The formula for estimating this forward rendering complexity can be written, in big O notation, as
O(num_geometry_fragments * num_lights). You can see here that the complexity is directly related to the number of geometries and number of lights.
Now, some engines optimize this, by cutting out lights that are far away, combining lights, or using light maps (very popular, but static). But if you want dynamic lights and a lot of them, we need a better solution.
Deferred Rendering to the Rescue
Deferred Rendering is a very interesting approach that reduces the object count, and in particular the total fragment count, and performs the lighting calculations on the pixels on the screen, thereby using the resolution size instead of the total fragment count.
The complexity of deferred rendering, in big O notation, is:
O(screen_resolution * num_lights).
You can see that it now doesn't matter how many objects you have on the screen that determines how many lights you use, so you can happily increase your lighting count. (This doesn't mean you can have unlimited objects—they still have to be drawn to the buffers to produce the final rendering result.)
Let's see how it works.
The Guts of Deferred Rendering
Every geometry is rendered, but without light shading, to several screen space buffers using multiple render targets. In particular, the depth, the normals, and the color are all written to separate buffers (images). These buffers are then combined to provide enough information for each light to light the pixels.
By knowing how far away a pixel is, and its normal vector, we can combine the color of that pixel with the light to produce our final render.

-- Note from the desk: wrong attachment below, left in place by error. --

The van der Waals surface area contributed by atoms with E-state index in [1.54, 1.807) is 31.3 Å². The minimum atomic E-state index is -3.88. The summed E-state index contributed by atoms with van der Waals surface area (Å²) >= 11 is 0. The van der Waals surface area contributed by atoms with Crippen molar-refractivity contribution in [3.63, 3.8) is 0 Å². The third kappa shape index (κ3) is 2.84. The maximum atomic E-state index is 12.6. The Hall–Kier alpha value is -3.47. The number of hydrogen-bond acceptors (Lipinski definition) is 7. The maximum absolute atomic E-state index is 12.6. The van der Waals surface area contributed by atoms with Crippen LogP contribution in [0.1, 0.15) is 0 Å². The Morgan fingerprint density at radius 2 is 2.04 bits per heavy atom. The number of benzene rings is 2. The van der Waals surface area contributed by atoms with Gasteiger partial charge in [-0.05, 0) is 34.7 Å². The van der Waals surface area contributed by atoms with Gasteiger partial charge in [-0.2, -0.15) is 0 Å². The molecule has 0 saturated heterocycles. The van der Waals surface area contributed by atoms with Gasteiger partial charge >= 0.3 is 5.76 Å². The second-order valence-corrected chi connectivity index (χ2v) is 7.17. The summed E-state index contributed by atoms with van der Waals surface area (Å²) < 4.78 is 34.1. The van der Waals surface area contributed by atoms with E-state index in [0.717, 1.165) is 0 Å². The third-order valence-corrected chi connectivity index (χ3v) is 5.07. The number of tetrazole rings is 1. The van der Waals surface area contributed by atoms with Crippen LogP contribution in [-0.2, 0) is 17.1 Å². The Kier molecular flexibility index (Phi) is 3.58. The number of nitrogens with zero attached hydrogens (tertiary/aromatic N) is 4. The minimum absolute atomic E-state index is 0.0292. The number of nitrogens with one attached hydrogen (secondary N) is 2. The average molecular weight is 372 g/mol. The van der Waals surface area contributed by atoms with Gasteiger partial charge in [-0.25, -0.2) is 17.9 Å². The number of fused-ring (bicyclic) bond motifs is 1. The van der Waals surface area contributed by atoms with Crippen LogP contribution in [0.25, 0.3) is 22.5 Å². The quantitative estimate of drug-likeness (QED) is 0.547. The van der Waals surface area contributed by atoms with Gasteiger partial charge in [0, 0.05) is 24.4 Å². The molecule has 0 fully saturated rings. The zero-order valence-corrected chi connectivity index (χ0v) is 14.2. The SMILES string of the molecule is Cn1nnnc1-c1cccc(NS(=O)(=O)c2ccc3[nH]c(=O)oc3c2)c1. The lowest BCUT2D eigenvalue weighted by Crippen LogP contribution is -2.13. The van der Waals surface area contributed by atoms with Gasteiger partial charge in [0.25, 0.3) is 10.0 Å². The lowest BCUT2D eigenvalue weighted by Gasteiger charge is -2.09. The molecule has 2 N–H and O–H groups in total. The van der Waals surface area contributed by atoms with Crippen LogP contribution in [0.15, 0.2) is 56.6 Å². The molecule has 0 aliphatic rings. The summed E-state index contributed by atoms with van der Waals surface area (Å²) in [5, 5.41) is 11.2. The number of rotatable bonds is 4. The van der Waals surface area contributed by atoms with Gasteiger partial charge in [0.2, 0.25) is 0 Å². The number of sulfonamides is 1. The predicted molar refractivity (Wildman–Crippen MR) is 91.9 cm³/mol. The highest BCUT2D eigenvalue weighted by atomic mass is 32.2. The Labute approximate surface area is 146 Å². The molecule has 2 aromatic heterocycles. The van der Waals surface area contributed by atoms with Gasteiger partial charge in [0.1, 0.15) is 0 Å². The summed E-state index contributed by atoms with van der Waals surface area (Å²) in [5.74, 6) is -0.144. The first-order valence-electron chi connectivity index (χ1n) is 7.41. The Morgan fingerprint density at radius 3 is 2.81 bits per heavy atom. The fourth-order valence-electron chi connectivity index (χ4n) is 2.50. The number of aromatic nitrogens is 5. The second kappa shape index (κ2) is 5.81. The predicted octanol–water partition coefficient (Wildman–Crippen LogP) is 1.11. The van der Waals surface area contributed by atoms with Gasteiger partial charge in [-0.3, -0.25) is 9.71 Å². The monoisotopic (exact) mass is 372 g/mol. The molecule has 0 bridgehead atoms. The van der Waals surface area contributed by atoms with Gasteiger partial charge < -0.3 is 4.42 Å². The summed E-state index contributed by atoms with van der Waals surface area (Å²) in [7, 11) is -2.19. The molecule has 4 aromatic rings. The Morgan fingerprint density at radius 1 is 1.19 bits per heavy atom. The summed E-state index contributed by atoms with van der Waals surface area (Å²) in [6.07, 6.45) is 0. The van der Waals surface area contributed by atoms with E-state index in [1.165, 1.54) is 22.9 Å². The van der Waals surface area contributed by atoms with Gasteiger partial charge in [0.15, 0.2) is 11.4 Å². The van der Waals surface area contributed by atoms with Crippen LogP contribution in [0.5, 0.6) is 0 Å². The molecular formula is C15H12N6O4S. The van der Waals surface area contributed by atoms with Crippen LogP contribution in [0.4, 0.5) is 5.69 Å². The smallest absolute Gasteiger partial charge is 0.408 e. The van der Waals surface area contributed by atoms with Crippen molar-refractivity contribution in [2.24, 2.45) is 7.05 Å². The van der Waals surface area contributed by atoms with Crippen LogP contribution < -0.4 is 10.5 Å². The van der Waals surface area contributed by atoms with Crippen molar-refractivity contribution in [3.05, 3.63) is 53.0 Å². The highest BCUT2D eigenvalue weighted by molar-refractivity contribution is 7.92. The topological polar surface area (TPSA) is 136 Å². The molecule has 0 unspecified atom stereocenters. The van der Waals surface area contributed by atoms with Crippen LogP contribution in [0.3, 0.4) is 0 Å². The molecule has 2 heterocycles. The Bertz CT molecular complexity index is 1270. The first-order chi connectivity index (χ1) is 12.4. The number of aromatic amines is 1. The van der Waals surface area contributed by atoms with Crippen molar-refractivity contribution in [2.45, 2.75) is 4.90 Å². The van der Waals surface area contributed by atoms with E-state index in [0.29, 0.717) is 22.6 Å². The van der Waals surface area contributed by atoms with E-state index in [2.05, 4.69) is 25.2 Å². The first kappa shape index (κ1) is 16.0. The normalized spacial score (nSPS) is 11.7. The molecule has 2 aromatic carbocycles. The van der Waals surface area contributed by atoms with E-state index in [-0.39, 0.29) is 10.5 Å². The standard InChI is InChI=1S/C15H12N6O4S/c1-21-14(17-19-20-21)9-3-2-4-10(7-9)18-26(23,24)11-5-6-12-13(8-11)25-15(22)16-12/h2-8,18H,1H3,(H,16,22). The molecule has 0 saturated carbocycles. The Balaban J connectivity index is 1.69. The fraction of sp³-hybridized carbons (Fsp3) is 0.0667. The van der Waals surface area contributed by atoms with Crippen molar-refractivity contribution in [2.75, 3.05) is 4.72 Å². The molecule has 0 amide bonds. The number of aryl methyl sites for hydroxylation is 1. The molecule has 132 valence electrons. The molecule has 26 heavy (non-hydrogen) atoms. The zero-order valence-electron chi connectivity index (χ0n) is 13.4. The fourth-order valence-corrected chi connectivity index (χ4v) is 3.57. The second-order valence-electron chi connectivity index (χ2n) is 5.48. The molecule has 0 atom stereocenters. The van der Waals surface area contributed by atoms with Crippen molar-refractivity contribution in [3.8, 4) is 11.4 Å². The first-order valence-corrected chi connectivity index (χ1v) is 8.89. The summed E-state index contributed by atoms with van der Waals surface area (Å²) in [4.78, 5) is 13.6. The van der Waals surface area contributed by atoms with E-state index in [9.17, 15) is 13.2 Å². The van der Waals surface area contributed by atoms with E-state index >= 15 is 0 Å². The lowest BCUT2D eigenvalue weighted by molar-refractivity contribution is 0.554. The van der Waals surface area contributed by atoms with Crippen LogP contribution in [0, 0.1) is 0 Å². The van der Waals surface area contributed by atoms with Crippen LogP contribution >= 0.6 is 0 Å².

Which to Pick?
The short answer is, if you are using many dynamic lights then you should use deferred rendering. However, there are some significant drawbacks:
- This process requires a video card with multiple render targets. Old video cards don't have this, so it won't work on them. There is no workaround for this.
- It requires high bandwidth. You're sending big buffers around and old video cards, again, might not be able to handle this. There is no workaround for this, either.
- You can't use transparent objects. (Unless you combine deferred rendering with Forward Rendering for just those transparent objects; then you can work around this issue.)
- There's no anti-aliasing. Well, some engines would have you believe that, but there are solutions to this problem: edge detection, FXAA.
- Only one type of material is allowed, unless you use a modification of deferred rendering called Deferred Lighting.
- Shadows are still dependent on the number of lights, and deferred rendering does not solve anything here.
If you don't have many lights or want to be able to run on older hardware, then you should stick with forward rendering and replace your many lights with static light maps. The results can still look amazing.
I hope that has shed some light on the subject. Your options are there to solve your rendering problems, but it is very important to choose the right one at the start of your game development to avoid difficult changes later on.